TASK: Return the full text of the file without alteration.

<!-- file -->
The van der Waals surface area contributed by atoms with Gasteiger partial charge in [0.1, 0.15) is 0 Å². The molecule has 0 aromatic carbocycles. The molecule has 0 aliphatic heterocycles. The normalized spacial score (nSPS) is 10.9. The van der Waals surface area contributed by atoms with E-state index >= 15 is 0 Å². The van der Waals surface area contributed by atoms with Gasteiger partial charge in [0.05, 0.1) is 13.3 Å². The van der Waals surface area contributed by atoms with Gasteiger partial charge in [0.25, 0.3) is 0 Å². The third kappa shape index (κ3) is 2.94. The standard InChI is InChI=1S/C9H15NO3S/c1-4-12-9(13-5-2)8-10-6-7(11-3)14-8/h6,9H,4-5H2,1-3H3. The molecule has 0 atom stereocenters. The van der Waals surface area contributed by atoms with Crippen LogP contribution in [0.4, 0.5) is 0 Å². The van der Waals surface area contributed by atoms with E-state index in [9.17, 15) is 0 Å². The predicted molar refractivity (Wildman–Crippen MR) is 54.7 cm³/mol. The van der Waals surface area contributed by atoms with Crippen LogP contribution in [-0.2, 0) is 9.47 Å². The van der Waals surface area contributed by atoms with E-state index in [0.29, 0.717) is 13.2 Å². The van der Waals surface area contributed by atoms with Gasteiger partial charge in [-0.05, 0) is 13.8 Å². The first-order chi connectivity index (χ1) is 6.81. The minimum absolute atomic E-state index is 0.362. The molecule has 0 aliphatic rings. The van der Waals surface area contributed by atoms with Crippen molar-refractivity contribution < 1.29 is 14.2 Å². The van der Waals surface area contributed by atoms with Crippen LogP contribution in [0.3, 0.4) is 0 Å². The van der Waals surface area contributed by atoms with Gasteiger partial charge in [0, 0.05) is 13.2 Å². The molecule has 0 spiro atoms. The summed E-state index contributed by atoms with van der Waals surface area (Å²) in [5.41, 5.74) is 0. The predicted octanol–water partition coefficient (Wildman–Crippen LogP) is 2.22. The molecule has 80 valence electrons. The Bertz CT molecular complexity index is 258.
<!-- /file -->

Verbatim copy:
The van der Waals surface area contributed by atoms with Gasteiger partial charge in [0.1, 0.15) is 0 Å². The molecule has 0 aromatic carbocycles. The molecule has 0 aliphatic heterocycles. The normalized spacial score (nSPS) is 10.9. The van der Waals surface area contributed by atoms with E-state index >= 15 is 0 Å². The van der Waals surface area contributed by atoms with Gasteiger partial charge in [0.05, 0.1) is 13.3 Å². The van der Waals surface area contributed by atoms with Gasteiger partial charge in [0.25, 0.3) is 0 Å². The third kappa shape index (κ3) is 2.94. The standard InChI is InChI=1S/C9H15NO3S/c1-4-12-9(13-5-2)8-10-6-7(11-3)14-8/h6,9H,4-5H2,1-3H3. The molecule has 0 atom stereocenters. The van der Waals surface area contributed by atoms with Crippen LogP contribution in [0.4, 0.5) is 0 Å². The van der Waals surface area contributed by atoms with E-state index in [9.17, 15) is 0 Å². The predicted molar refractivity (Wildman–Crippen MR) is 54.7 cm³/mol. The van der Waals surface area contributed by atoms with Crippen LogP contribution in [-0.2, 0) is 9.47 Å². The van der Waals surface area contributed by atoms with E-state index in [0.29, 0.717) is 13.2 Å². The van der Waals surface area contributed by atoms with Gasteiger partial charge in [-0.05, 0) is 13.8 Å². The first-order chi connectivity index (χ1) is 6.81. The minimum absolute atomic E-state index is 0.362. The molecule has 0 aliphatic rings. The van der Waals surface area contributed by atoms with Crippen molar-refractivity contribution < 1.29 is 14.2 Å². The van der Waals surface area contributed by atoms with Crippen LogP contribution in [0.3, 0.4) is 0 Å². The van der Waals surface area contributed by atoms with Gasteiger partial charge in [0, 0.05) is 13.2 Å². The molecule has 0 spiro atoms. The summed E-state index contributed by atoms with van der Waals surface area (Å²) in [5.41, 5.74) is 0. The predicted octanol–water partition coefficient (Wildman–Crippen LogP) is 2.22. The molecule has 80 valence electrons. The Bertz CT molecular complexity index is 258.